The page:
An Artificial Distinction
April 9, 2009, 11:46 am
Filed under: Uncategorized | Tags: , , ,

You cannot go against nature
Because if you do
Go against nature
That’s part of nature too

–Love and Rockets

I’ve always been bothered by the distinction most people make between things that are “natural” and things that are supposedly “artificial”. The distinction has always struck me as – well – artificial.

For example one guy at work chastised another guy at work for taking “artificial”, “synthetic” fish oil pills. “I only take natural fish oil”, he said with all the smarm and self-satisfaction of a 4 year old who just made a big poopy. He was actually proud of this! And then he literally said to the other guy that the other guy was “going to die”. I wanted to pull my hair out. Did he have an argument, or any facts at all, for why his “natural” oil was better than the synthetic kind? No.

A common example occurs in global warming debates. The CO2 produced by human activity is declared “artificial” and so, the idea of regulating/restricting CO2 output becomes not any kind of artificial restriction, but just putting things back in their “natural” form. The implicit idea is that there’s a certain CO2 concentration which is “natural” (and therefore optimal?) and that humans have put things out of supposed “balance” by (apparently) causing that concentration to go higher than it would be in the absence of humans. Along these lines, the pragmatic reasons to potentially care about CO2 – because it might increase global warming, which might be bad for us – get all mixed up and intertwined with a kind of quasi-religious moralism about human activity that makes rational debate nearly impossible.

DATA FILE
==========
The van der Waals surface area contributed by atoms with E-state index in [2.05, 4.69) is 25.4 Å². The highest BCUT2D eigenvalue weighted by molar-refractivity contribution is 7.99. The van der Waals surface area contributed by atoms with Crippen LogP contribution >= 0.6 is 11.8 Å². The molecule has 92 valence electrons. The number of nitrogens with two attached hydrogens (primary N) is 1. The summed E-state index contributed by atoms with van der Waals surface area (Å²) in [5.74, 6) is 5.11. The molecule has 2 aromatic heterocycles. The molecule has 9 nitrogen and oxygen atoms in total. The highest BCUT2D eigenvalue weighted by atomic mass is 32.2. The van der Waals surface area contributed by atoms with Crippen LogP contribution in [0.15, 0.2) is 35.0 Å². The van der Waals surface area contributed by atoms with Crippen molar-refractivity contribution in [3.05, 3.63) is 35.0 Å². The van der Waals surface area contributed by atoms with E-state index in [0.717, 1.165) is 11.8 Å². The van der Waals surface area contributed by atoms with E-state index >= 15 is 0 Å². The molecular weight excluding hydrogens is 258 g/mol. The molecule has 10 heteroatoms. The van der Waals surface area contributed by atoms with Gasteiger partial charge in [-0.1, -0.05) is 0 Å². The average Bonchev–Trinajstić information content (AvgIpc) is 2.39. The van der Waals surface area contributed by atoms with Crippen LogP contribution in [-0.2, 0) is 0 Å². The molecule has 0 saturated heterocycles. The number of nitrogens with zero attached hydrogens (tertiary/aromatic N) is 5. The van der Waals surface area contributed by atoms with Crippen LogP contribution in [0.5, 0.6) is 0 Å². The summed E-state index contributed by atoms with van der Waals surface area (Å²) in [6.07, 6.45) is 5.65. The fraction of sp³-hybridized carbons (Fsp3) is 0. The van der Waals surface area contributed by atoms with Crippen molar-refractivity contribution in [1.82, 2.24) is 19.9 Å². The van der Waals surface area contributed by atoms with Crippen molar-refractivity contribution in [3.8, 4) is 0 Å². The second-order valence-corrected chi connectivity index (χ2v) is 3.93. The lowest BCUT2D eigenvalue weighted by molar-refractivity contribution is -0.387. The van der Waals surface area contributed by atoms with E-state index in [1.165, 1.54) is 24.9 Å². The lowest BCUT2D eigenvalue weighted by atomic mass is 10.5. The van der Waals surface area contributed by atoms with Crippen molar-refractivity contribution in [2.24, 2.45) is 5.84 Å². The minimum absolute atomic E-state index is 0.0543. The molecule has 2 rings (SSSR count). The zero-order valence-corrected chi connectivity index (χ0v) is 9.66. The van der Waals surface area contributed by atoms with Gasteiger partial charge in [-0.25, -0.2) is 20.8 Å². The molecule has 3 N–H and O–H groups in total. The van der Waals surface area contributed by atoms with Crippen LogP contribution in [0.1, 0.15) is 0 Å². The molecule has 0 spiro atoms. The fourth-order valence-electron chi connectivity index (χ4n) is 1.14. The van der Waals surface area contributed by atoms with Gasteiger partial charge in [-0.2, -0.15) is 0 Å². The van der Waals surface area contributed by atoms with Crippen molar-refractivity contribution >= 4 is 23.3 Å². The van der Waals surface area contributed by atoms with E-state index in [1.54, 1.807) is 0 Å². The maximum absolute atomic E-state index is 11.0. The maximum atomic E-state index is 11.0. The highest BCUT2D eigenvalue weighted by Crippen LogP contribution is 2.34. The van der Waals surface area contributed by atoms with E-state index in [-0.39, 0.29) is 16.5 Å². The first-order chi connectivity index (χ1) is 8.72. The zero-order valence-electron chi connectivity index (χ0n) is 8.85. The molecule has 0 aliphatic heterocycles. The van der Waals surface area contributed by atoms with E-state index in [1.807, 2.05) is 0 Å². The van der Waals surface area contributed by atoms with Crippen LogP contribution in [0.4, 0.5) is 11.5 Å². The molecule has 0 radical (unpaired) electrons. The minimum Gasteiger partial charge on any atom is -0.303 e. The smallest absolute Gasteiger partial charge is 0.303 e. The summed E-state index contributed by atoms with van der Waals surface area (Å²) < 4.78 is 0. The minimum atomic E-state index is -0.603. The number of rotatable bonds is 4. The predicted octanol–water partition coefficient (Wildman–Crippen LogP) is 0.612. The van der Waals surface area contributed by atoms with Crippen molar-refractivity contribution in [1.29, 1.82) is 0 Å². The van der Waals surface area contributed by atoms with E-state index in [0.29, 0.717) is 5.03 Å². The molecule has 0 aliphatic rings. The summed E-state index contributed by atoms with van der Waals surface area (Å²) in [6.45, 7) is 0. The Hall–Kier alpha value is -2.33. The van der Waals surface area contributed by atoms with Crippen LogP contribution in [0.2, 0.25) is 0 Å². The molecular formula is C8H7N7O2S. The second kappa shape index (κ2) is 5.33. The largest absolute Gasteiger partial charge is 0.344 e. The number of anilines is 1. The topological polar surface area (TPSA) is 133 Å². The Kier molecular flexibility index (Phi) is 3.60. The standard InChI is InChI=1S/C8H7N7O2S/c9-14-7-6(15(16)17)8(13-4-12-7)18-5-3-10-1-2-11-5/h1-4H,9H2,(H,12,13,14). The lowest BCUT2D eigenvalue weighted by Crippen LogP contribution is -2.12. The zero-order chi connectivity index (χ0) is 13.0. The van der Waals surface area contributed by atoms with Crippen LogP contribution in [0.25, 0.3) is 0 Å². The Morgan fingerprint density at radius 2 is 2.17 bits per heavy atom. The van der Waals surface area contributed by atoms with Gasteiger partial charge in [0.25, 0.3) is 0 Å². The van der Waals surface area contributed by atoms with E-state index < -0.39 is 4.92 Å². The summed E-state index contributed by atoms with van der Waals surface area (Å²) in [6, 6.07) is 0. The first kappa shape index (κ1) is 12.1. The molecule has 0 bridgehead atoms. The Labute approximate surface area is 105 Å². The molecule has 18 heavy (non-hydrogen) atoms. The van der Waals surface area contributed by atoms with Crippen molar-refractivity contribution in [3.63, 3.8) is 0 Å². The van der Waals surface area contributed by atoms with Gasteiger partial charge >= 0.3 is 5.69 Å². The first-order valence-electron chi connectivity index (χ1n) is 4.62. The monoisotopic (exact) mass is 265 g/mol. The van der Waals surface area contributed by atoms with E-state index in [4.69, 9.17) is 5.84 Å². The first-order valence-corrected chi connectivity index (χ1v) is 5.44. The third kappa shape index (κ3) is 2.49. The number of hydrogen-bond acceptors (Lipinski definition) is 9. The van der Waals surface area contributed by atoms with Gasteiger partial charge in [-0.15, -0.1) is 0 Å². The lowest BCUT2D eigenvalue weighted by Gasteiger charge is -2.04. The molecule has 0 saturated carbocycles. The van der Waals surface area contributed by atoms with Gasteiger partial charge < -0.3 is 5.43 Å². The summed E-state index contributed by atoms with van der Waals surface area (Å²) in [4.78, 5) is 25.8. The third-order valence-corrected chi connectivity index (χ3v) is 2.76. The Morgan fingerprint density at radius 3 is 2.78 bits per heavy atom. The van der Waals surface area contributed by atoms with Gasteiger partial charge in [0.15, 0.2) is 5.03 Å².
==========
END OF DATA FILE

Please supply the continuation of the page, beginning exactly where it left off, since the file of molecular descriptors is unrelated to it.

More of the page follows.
And that annoys me.

But yesterday I saw an example in the opposite direction. This article makes a big deal about President Obama looking at “climate engineering”, “climate tinkering”, characterizing it as an “extreme option”. And numerous right-wing bloggers have reacted by painting this as extreme if not scary. (Adler at Volokh: “Is Geoengineering on the Table?”)


I’ll just repeat what I said over there: Of course “geoengineering” is “on the table”. That’s what the whole conversation has always been about!